Dental Implant Problems
While the surgery for receiving dental implants has a high success rate, it is not a viable solution for all patients. In some cases, the surgery can result in long-term complications.
A dental implant is used as a long-term replacement for a missing tooth or multiple teeth. The actual implant is a titanium screw which is surgically placed into the jawbone. Over time, typically a few weeks to a few months, the implant fuses to the jawbone. Once it is fused, the implant is able to adequately support an artificial tooth or crown.
Nearly 3 million people throughout the United States have one or more dental implants. Dental implants are becoming increasingly popular with about 500,000 patients receiving an implant annually.
The following article will review possible complications and long-term challenges which can occur from implant surgery.
Various potential complications can occur after a patient undergoes implant surgery. The following are a few of the most prevalent issues which can develop following the surgery.
As with any surgical procedure, these it a risk of infection. It is important for patients to use caution and follow the dentist’s recommendations for aftercare in order to reduce the risk of infection.
The treatment for an infection will vary based on the severity and specific location of the infection. As an example, a bacterial infection which exists in the gums may require antibiotics or a soft tissue graft. The presence of a bacterial infection in the bone may include the removal of the infected bone tissue or the implant. This may be followed by a bone and/or soft tissue graft.
For some patients, they find that the gum tissue which surrounds the implant may begin to recede. When this occurs, it can lead to inflammation and pain. In order to prevent permanent damage and further issues, it is important to seek prompt attention from the dentist for treatment.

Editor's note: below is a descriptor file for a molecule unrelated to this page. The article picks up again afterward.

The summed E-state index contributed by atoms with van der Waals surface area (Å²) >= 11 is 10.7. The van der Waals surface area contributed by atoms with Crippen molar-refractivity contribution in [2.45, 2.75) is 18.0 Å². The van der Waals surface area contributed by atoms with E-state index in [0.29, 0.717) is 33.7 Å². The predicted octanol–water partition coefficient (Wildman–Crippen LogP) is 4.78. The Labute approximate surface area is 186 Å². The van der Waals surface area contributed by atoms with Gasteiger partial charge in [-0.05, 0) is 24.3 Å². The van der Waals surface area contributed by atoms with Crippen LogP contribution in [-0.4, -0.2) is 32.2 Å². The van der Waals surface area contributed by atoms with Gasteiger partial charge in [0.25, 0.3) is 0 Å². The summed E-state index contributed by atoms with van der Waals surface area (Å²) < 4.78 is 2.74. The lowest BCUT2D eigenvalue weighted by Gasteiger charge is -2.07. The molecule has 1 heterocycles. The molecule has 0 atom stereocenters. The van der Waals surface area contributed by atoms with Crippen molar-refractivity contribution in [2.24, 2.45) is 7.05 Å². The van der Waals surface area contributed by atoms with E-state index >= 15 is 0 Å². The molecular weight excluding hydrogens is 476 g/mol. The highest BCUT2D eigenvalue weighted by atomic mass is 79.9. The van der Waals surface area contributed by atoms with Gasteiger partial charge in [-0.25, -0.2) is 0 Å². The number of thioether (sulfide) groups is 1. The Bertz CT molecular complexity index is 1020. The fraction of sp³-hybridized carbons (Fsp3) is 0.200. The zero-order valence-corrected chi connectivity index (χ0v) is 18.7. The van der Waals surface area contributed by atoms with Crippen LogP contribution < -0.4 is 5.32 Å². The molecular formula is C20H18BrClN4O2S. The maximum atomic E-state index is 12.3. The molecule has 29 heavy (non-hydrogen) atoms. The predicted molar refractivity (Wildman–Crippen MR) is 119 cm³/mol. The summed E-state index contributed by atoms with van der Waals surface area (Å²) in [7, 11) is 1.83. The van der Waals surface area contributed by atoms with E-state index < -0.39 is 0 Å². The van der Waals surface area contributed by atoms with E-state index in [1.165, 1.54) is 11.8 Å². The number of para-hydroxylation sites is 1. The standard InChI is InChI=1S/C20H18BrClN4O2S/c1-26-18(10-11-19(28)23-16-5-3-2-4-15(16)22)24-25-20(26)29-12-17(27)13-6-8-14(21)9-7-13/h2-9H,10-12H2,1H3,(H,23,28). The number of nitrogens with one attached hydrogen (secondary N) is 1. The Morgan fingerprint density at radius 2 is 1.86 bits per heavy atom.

Within the first few weeks after the implant surgery, the actual implant will begin to fuse with the jawbone. This is a process which is called osseointegration. Osseointegration is critical to ensure a successful outcome of the implant and can take a few weeks to a few months to complete.
In the event that the implant does not properly fuse to the bone, it will need to be removed. In some cases, the dentist may be able to make another attempt at the implant procedure once the area is healed.
Tissue and Nerve Damage
While it is rare, in some cases, the dentist may accidentally place the dental implant too close to a nerve. This can result in numbness, tingling, or pain which may be permanent.
While they are less common, implant surgery can also result in other issues, such as sinus problems and damage to the actual dental implant.
Damage to the Implant
Just like the natural teeth, when there is excessive force or impact, it can result in the dental implant cracking or becoming loose.
Some patients place excessive force to the dental implant without being aware of it. This is especially common with patients who grind their teeth when they are sleeping. Patients who are prone to bruxism should wear a bite guard at night to prevent damaging their teeth.